Ari Tabei, image courtesy of

Ari Tabei, image courtesy of

We wouldn’t be surprised if Ari Tabei is a distant relative of The Old Woman Who Lived in a Shoe. But instead of a shoe this quirky performance artist lives in a swaddled cocoon of fabric. Well not really lives in it, but her Japanese-inspired designs sure are reminiscent portable homes, like shoes, if you really could live in shoes.

Yesterday, Tabei put on a show in Rebecca & Drew’s West Village shirt shop. The petite artist enveloped herself in a 50-pound kimono made up of
thousands of miniscule scraps of cloth. No small task for this
five-foot-four lady!

Tabei was the winner of the 2009 Sprout Emerging Artist Competition, which
recognizes and showcases up and coming artistic talent. The grand prize‹ was a
show at Rebecca & Drew. Tabei did not disappoint onlookers with her
intricate artwork.

Tabei’s dresses, robes, and skirts are fashioned out of fragments of fabric,
tissue paper, bits of plastic and even broken eggshells. Her work makes a
statement far beyond shock value; it finds and expresses the ability of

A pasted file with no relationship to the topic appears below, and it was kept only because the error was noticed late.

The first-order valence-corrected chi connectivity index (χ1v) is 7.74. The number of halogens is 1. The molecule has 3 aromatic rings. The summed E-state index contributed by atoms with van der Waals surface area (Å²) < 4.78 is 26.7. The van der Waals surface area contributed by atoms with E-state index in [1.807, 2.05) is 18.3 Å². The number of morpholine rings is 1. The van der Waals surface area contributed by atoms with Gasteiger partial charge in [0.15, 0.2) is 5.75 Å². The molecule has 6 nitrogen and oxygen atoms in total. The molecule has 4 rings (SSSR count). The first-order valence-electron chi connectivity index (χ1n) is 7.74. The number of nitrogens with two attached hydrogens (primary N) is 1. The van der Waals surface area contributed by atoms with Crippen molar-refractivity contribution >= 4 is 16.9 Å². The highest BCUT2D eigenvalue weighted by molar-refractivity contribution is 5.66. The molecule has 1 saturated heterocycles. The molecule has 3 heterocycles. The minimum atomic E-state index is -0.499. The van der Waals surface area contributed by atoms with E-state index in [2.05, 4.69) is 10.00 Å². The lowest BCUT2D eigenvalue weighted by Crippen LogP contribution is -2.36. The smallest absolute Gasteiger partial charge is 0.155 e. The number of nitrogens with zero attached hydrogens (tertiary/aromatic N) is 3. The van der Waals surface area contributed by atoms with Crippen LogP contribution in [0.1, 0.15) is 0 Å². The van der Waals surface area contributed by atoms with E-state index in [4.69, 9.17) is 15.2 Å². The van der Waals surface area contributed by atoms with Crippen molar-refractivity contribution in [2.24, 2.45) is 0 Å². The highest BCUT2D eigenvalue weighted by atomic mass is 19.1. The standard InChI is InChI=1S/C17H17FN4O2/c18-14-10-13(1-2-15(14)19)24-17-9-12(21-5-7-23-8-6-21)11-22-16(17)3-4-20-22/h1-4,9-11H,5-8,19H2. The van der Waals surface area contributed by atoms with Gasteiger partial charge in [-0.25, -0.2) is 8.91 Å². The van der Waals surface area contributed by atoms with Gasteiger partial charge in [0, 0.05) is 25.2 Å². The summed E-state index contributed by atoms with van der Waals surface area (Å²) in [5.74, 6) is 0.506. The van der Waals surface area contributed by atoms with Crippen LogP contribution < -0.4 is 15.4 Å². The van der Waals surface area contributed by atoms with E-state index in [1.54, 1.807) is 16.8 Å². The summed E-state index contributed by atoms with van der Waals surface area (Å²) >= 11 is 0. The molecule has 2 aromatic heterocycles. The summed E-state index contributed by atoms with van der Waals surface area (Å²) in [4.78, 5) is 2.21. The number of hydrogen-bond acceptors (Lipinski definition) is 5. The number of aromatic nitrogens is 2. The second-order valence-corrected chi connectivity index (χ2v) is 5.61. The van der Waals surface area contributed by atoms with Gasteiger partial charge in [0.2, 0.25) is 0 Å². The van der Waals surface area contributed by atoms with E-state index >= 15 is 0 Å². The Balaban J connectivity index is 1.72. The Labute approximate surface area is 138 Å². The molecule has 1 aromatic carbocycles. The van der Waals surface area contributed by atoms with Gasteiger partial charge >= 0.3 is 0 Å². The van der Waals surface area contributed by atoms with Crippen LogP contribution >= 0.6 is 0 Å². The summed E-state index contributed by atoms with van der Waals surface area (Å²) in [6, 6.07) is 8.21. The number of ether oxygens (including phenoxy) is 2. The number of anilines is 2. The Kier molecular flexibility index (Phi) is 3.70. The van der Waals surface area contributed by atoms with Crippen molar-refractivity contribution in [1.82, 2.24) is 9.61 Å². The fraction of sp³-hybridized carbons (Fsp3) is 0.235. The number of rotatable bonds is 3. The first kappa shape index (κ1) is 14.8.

fashion to transform societal ideas of current style norms.

“I make garments and bags to create nests that are like my own home, my own
world. These function as cocoons for me, to heal and nourish myself so that
I regain strength to survive when I emerge from them,” explains Tabei in her
artist statement found at A.I.R. Gallery.

Tabei consistently challenges the current views on fashion  particularly,
how clothes cannot only alter our appearances, but also, our internal
experiences. She uses traditional Japanese garments such as the kimono as
inspiration for her vivid exhibits and installations. “They’re like cocoons,
coddling and protective,” notes Tabei. “When I’m inside, I nourish myself,
and then when I get out, it’s like I’ve transformed.” Tabei’s past
performances have been held at galleries such as New York City’s
A.I.R. and Williamsburg’s Sideshow.

Art is perhaps most effective when it lends us the power to exceed our
personal experiences. Tabei’s wild and unexpected work pushes the envelope
of the social regard of community and the opportunity to be transformed and
healed by visual works. And not to mention, it’s just pretty damn cool.

Tabei was born in Tokyo, but now lives in the artist friendly borough of
Brooklyn, NY.

-Cora Nijhawan

Ari Tabei, image courtesy of

Ari Tabei, image courtesy of

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